One of Elton's greatest and most enduring
songwriting achievements, Rocket Man is one of a handful
of signature songs beloved by all. Bernie's evocative imagery
and Elton's soaring melody combined to create a powerful
ode to the conflicts felt by a man whose job takes him away
from his wife. For years Elton has played an extended version
of the song, using the piano and his voice to create a dreamy
feeling of drifting through space. Originally released on
the Honky Château album, this particular version was performed
October 15th/16th, 1999 in a solo piano show at Madison Square
Gardens, New York. The album is only available to members
of the EltonJohn.com fan club.
This particular version of the song is well over nine minutes
in length and captures all the power and beauty of the performance.
Elton noodles over two of his favorite chords, Bb and Eb,
for over five minutes, showing off a seemingly infinite variety
of riffs, licks, and runs throughout. In the process he takes
us through several dynamic sections, each one building up
to a thundering climax and then bringing us back down.
At its core, Rocket Man has a fairly simple chord structure, but Elton uses
cluster chords, added 9ths, suspensions and slash
chords to add lots of harmonic
interest to the sound. The following figure shows the basic chord structure.
Many of you may notice that Elton handles the C-chord differently in this
version than the original studio recording. In the original, the C in bars
2 and 4 of the verse was played as a C9. Throughout this version, Elton uses
variations of the slash chord Gm7/C, which emphasizes the F (the 11th in
C) and eliminates the E found in the C9-chord. The lack of an E is why I
chose not to label this a C11-chord.
Rocket Man is in the key of Bb - 2 flats. But the C-major
chord does not occur naturally in the key of Bb. That chord
and the | Gm | C | pattern really suggest that we're in the
key of F, the dominant of Bb. It's only when we get to bar
5 where the Eb is introduced that we shift to the home key
of Bb. While not a dramatic key change, it enhances the harmonic
palette in a manner that should sound very familiar. Elton's
not inventing anything new here. This particular device has
been prevalent in rock and blues since the beginning. It's
just worth pointing out. If you close your eyes and listen,
you'll hear the harmonic center of gravity shifting in bar
A SIGNATURE RIFF
Starting with the 5th bar of each 8-bar verse, the song descends diatonically,
ending with an F/A chord. The A bass establishes a tension which gives the
harmony the option of either flowing back to the Gm in the next verse or
the Bb in the chorus. Elton punctuates this F with a riff which he repeats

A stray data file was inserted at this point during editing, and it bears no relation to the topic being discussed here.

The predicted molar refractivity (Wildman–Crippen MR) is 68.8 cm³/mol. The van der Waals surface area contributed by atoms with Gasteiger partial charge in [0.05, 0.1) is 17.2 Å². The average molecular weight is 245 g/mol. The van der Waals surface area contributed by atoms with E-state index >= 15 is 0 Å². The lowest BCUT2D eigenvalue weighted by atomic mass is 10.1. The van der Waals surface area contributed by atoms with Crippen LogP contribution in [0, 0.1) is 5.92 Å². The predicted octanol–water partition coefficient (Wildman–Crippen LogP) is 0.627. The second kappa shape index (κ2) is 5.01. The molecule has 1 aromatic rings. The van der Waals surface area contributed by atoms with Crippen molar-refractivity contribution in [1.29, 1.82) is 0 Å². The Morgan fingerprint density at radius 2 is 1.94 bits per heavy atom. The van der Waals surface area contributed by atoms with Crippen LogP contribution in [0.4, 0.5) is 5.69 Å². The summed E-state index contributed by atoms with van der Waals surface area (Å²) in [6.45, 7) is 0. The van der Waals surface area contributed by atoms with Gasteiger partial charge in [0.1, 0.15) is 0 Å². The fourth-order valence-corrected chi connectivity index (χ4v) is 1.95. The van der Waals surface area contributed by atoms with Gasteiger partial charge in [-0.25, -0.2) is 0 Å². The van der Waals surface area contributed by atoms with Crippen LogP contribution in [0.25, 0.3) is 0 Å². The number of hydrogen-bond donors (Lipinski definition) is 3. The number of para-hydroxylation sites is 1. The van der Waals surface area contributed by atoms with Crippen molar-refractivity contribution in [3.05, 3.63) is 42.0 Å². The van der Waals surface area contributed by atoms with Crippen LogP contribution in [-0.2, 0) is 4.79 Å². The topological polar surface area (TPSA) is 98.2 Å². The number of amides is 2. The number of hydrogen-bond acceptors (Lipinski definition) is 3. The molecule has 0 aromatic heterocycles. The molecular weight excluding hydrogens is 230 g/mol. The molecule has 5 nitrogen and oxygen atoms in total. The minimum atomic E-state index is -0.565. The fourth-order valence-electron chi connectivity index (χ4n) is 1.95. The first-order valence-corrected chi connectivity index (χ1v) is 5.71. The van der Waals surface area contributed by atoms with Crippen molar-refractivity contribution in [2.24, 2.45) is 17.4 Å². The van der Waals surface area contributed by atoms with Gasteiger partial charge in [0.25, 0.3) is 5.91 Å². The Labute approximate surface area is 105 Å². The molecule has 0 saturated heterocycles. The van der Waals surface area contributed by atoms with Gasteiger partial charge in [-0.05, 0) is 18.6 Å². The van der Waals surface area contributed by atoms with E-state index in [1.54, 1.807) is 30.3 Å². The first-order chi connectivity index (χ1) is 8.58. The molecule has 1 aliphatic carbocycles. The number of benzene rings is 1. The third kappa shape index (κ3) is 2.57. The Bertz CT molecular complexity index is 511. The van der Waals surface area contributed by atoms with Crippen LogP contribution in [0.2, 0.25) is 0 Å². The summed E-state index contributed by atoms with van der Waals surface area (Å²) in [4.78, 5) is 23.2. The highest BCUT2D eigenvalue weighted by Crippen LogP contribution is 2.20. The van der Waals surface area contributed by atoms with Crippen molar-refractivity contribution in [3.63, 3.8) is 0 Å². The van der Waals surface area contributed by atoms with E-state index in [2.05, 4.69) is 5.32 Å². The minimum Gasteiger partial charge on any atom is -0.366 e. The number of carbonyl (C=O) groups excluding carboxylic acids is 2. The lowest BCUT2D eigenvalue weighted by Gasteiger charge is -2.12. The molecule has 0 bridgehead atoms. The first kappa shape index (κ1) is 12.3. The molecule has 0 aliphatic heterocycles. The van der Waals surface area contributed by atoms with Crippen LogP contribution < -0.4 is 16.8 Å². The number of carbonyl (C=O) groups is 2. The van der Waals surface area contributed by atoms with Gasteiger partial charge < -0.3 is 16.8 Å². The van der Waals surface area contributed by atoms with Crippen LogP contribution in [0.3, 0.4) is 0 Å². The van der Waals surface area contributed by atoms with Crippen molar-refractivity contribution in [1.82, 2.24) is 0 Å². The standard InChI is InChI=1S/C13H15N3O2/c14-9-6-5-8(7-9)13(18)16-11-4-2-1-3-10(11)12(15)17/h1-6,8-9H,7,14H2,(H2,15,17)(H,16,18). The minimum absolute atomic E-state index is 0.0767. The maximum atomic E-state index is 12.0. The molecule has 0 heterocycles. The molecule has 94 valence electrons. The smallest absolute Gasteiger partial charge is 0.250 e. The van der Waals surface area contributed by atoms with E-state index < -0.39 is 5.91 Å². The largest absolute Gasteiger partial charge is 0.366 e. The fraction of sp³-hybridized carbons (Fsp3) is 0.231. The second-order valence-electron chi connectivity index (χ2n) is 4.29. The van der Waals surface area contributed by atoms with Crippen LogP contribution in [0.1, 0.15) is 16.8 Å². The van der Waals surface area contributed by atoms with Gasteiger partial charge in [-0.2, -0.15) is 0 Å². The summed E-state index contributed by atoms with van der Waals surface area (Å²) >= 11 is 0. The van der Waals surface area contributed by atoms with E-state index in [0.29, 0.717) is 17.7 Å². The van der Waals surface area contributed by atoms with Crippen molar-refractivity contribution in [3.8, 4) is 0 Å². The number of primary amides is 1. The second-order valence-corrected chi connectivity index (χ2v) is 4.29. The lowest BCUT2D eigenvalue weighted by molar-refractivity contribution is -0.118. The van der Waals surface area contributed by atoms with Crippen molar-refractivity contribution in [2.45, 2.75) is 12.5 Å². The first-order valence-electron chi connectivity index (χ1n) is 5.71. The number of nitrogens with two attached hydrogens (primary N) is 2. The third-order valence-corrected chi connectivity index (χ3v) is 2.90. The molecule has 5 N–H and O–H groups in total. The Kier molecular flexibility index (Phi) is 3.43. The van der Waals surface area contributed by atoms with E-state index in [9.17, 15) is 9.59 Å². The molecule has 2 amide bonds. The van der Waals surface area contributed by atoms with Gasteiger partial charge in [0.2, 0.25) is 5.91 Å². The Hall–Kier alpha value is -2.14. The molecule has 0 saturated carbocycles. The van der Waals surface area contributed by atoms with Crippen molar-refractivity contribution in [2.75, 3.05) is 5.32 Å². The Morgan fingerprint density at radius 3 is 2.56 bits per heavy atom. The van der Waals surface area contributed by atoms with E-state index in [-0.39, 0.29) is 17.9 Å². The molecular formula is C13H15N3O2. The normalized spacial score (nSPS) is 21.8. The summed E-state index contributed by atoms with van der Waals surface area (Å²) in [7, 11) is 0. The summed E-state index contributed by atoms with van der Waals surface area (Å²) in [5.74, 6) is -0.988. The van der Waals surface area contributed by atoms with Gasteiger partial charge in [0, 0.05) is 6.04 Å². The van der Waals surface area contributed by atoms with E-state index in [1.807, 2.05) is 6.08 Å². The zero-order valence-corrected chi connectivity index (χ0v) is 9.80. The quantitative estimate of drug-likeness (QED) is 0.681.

mostly unchanged throughout the song. The following figure shows this riff
- perhaps the most defining riff in Rocket Man. It's a strong, full-handed,
solid riff that will take a little practice to perfect. In particular, the
phrasing of this riff should achieve some snap or rhythmic propulsion.
THAT ELTON SOUND
The chorus and the extended solo section employ Elton's familiar arpeggiating
style of accompaniment. The beauty of this is that it provides a soft rippling
cushion of harmonic innerplay and rhythmic energy, played to an absolutely
brilliant melody. While Elton uses this same approach in a lot of his playing,
I am fascinated by the infinite variety of patterns he's able to inject into
it. He transforms the arpeggio, generally thought of as a repetitive pattern
of notes from a chord, into a palette of colors and shades that are uniquely
suited for each individual song. The following figure is just one small example
of this ability.
Elton uses several devices to keep things interesting in
this style of playing:
- Varying the arpeggio pattern
- Incorporating passing
tones and added 9ths
- Accenting notes on off beats, frequently with thumb
- Hitting a chord on the upbeat (e.g. 4th bar above)
One of the most crucial aspects of that Elton sound, namely
his phrasing, is achieved through the use of anchors. Anchors
are notes that he holds while playing others. In the left
hand, he typically uses his little finger as an anchor while
playing the 5th or the octave with his thumb. In the right
hand, he shifts the anchor between his thumb and his little
finger - a bottom anchor or a top anchor. The anchor keeps
his playing legato without overusing the pedal. OVERUSE OF
THE PEDAL is a crucial problem for beginning pianists. USE
THE ANCHORS to achieve a legato sound.
The use of anchors is reflected in the voicing. The following
figure shows how Elton's right hand anchors are always shifting.
In the first 3 beats, he anchors his thumb on the 2nd 16th
note of each beat, i.e. the G below middle C. Using this
anchor, he is able to phrase and accent the following notes
anyway he chooses. For instance, he can easily accent the
Eb that occurs prior to the 2nd beat. BUT THE POINT HERE
IS is that he shifts his anchor in the 4th beat and into
the 2nd bar. The Eb before the 4th beat becomes the anchor
(most likely played with the 4th finger). In the 2nd bar,
the Bb, played with the little finger, becomes the anchor.
Then in the 3rd beat, the thumb becomes the anchor. This
shifting of anchors is what opens up all of the richness
in Elton's playing.
I am thrilled to present this song to fans of my website. As with all my transcriptions,
the intent is to document one of the greatest songwriters ever, and one of
the greatest pianist / performers of all time. In the process I hope to provide
a little bit of insight into his genius.